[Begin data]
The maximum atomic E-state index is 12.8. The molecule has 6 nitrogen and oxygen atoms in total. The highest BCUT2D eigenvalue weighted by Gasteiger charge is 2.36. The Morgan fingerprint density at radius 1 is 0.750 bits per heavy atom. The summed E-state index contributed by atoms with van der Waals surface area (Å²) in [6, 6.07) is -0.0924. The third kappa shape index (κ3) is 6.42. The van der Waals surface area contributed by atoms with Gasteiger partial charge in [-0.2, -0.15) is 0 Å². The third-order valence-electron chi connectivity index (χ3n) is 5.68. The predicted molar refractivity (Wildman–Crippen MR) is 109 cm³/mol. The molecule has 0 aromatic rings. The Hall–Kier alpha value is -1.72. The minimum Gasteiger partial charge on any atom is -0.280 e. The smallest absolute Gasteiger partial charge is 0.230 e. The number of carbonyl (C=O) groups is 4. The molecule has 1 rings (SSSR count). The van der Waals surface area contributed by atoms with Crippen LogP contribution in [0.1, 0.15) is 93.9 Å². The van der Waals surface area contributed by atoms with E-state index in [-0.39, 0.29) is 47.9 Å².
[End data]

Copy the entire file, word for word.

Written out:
The maximum atomic E-state index is 12.8. The molecule has 6 nitrogen and oxygen atoms in total. The highest BCUT2D eigenvalue weighted by Gasteiger charge is 2.36. The Morgan fingerprint density at radius 1 is 0.750 bits per heavy atom. The summed E-state index contributed by atoms with van der Waals surface area (Å²) in [6, 6.07) is -0.0924. The third kappa shape index (κ3) is 6.42. The van der Waals surface area contributed by atoms with Gasteiger partial charge in [-0.2, -0.15) is 0 Å². The third-order valence-electron chi connectivity index (χ3n) is 5.68. The predicted molar refractivity (Wildman–Crippen MR) is 109 cm³/mol. The molecule has 0 aromatic rings. The Hall–Kier alpha value is -1.72. The minimum Gasteiger partial charge on any atom is -0.280 e. The smallest absolute Gasteiger partial charge is 0.230 e. The number of carbonyl (C=O) groups is 4. The molecule has 1 rings (SSSR count). The van der Waals surface area contributed by atoms with Crippen LogP contribution in [0.1, 0.15) is 93.9 Å². The van der Waals surface area contributed by atoms with E-state index in [-0.39, 0.29) is 47.9 Å².